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As Larry Snyder mentioned in his comment, almost all of the Operations Research books include a chapter dedicated to answering your question which is about "Sensitivity Analysis". A good(short and concise) example can be found here, where all the following changes have been done to the problem and their effects on the optimal solution have been shown: ...

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The solution to an LP is given directly by its active set, $I = \{i_1,i_2,...,i_n\}$, which forms a system of equations that recovers the solution $x^*$. If your solution varies, then the question is whether your active set changes or not: If it does not change, then you can simply re-solve the system of equations to get the new solution. If it does change,...

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The reduced costs (or marginal costs), tell you by how much the objective function will increase (or decrease), if the corresponding variable increases by one unit. So if you are minimizing, the reduced costs of the variables of your optimal solution should all be non negative. Otherwise, increasing the value of the variable with negative reduced cost would ...

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My guess would be that the variable is not basic, it is non-basic but at the upper bound of 1.0. Modern solvers use the generalized simplex method which allows for lower and upper bounds on a variable. If a variable is upper bounded, its optimal reduced cost needs to be non-positive. I can't say I fully understand the output you pasted, but it looks like ...

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Having fixed the discrete decisions, you could start at the beginning and work forward through the task dependency graph, starting each task as early as possible; then work backward from the end, starting each task as late as possible. I don't know that it is superior in any way to what you are doing, but it might be easier to explain to someone (a customer ...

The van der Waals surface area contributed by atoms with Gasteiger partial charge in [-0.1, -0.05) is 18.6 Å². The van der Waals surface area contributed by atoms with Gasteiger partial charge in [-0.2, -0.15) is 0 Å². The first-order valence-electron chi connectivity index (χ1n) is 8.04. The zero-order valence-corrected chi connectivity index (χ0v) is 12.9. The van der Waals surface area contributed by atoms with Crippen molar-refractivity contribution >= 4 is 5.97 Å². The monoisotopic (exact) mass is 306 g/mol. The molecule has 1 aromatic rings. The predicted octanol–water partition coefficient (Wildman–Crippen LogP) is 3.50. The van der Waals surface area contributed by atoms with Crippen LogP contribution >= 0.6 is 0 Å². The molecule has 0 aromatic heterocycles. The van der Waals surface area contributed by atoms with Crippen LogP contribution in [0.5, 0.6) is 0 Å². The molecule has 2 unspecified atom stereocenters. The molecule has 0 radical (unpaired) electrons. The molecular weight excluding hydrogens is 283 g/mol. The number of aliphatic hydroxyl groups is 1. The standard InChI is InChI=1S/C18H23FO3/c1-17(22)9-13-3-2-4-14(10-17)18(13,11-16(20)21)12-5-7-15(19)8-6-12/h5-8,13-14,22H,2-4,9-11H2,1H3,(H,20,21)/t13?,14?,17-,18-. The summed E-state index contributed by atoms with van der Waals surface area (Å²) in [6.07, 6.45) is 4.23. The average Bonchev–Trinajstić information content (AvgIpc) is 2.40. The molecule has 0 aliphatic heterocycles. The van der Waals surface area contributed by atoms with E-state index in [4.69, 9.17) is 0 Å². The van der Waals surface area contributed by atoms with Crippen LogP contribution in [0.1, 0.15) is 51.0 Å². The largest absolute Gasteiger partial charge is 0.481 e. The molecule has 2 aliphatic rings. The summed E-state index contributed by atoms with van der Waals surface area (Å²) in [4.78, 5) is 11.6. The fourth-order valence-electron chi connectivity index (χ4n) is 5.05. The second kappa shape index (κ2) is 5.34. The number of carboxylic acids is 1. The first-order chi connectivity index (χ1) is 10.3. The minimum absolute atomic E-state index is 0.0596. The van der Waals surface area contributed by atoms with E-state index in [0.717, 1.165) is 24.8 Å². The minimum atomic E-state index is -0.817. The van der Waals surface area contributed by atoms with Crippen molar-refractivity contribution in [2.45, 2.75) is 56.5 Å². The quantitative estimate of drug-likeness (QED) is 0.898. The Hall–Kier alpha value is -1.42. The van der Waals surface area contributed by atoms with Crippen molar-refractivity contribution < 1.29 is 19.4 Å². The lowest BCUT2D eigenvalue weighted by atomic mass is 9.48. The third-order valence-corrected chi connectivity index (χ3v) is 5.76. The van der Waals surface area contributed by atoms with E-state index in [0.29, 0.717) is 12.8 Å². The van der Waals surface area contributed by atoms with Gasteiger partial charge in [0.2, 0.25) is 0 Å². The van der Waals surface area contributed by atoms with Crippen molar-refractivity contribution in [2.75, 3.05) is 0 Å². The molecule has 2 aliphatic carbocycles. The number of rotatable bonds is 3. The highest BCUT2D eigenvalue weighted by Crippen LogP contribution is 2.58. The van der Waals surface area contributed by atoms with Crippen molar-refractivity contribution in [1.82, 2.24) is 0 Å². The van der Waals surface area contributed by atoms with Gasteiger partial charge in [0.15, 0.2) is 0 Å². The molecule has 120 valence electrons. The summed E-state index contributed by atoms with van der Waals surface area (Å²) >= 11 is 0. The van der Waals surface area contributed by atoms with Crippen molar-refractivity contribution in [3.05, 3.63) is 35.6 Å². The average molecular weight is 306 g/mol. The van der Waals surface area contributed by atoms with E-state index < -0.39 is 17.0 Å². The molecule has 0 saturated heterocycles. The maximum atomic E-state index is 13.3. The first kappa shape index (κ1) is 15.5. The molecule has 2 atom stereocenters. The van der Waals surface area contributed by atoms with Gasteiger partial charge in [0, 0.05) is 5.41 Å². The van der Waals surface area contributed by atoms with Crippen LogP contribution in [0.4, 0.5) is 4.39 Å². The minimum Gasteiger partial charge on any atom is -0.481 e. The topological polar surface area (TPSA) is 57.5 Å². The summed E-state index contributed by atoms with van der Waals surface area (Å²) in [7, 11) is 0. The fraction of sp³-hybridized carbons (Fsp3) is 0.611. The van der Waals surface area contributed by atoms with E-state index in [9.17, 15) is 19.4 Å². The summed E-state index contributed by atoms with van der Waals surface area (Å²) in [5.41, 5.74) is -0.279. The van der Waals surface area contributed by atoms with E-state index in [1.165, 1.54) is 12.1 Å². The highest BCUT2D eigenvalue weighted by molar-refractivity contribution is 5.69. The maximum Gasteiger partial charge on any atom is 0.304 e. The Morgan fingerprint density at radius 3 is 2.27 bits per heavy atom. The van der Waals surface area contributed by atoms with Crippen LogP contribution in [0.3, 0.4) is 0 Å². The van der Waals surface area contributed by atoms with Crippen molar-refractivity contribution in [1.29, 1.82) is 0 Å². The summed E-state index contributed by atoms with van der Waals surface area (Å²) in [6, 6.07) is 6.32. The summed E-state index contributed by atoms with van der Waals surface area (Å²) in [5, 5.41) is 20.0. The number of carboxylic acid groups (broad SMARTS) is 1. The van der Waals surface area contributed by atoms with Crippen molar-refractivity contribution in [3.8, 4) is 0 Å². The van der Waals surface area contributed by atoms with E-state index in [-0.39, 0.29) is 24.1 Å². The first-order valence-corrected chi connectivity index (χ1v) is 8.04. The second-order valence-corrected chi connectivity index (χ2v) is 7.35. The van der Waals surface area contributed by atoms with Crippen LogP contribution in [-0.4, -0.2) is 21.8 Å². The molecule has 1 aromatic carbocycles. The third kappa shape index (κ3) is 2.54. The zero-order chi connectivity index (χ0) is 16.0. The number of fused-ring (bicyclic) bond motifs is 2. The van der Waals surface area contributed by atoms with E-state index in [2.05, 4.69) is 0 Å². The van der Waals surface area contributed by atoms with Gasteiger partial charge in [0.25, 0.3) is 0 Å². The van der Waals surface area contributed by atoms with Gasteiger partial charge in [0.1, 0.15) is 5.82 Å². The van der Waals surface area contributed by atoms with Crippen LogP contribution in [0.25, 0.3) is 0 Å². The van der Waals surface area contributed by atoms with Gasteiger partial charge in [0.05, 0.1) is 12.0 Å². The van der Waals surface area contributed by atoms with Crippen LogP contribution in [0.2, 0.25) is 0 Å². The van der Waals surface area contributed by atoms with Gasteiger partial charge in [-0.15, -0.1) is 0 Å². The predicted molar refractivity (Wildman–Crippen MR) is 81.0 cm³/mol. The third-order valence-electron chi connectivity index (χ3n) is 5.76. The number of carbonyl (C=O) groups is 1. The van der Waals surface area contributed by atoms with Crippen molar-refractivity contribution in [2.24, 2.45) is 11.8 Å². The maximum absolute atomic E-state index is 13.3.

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Dyer and Proll (1977)1 showed that for an M/M/c queue, the mean waiting time is a strictly decreasing and convex function of c. Reference  Dyer, M. E., Proll, L. G. (1977). On the Validity of Marginal Analysis for Allocating Servers in M/M/c Queues. Management Science. 23(9):1019-1022.

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The property that some infinitesimal change in one of the constraints impacts the objective is called "a constraint being active" or "a constraint being in conflict with the objective". "if we increase $b$ arbitrarily small, we can also bound the change in the optimal objective value with an arbitrarily small change." This ...

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There are several ways to do this: You already used left_expr that modified the left-hand side. You can do the same thing with right_expr to modify the RHS. Along the same line as above, lhs and rhs are the aliases for left_expr and right_expr, respectively. So, just simply add the new rhs to the constraints. So, for example, ctKids.rhs = 350 is another way....

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Consider the following LP: \begin{align*} \max\,3x_{1}+5x_{2}\\ \textrm{s.t. }x_{1}+2x_{2} & +s_{1}=3\\ 2x_{1}+x_{2} & +s_{2}=3\\ x_{1}+x_{2} & +s_{3}=2\\ x,s & \ge0 \end{align*} ($s$ being slack variables). The feasible region has corners (0, 0), (0, 1.5), (1, 1) and (1.5, 0), with (1, 1) the unique optimum. If you choose the \$(x_1, x_2, s_3)...

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Also, besides the answer by @EhsanK, you can obtain the range of the parameters for sensitivity analysis as follows to know how much you should play around with those parameters: !pip install docplex !pip install cplex from docplex.mp.model import Model from docplex.mp.relax_linear import LinearRelaxer mdl = Model(name='buses') nbbus40 = mdl.integer_var(...

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Disclaimer: I did my PhD on the topic below and was the author of one of the toolboxes I mention below. This sounds a lot like you are interested in multi-parametric programming, i.e. solving your optimization problem as a function of the market prices. Each price is then a parameter and you can then solve the problem as a function thereof. The only tools ...

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You can derive them from the balance equations. If you check Taha's or Lieberman's Introduction to OR books, you can find the proofs.

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As documented at https://www.mathworks.com/help/optim/ug/linprog.html, linprog returns the Lagranage multipliers via the optional 5th output argument, lambda. What are called Lagrange Multipliers by linprog and in Nonlinear Programming (optimization) are more usually called dual values in Linear Programming. So perhaps that is why you did not realize ...

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